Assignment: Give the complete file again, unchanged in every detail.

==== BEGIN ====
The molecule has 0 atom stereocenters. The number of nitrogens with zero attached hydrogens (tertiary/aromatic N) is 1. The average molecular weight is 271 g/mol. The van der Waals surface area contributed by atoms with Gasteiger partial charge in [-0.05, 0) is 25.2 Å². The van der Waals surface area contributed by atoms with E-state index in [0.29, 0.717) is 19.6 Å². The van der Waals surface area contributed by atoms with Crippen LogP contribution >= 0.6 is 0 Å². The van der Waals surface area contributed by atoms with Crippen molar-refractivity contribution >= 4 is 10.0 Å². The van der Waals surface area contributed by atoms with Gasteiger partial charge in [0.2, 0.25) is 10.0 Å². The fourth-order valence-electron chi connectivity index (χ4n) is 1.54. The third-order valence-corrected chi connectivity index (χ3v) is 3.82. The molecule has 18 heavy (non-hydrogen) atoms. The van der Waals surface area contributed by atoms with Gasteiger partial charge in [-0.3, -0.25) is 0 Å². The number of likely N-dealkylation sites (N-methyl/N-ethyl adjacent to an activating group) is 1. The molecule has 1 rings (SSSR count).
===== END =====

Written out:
The molecule has 0 atom stereocenters. The number of nitrogens with zero attached hydrogens (tertiary/aromatic N) is 1. The average molecular weight is 271 g/mol. The van der Waals surface area contributed by atoms with Gasteiger partial charge in [-0.05, 0) is 25.2 Å². The van der Waals surface area contributed by atoms with E-state index in [0.29, 0.717) is 19.6 Å². The van der Waals surface area contributed by atoms with Crippen LogP contribution >= 0.6 is 0 Å². The van der Waals surface area contributed by atoms with Crippen molar-refractivity contribution >= 4 is 10.0 Å². The van der Waals surface area contributed by atoms with Gasteiger partial charge in [0.2, 0.25) is 10.0 Å². The fourth-order valence-electron chi connectivity index (χ4n) is 1.54. The third-order valence-corrected chi connectivity index (χ3v) is 3.82. The molecule has 18 heavy (non-hydrogen) atoms. The van der Waals surface area contributed by atoms with Gasteiger partial charge in [-0.3, -0.25) is 0 Å². The number of likely N-dealkylation sites (N-methyl/N-ethyl adjacent to an activating group) is 1. The molecule has 1 rings (SSSR count).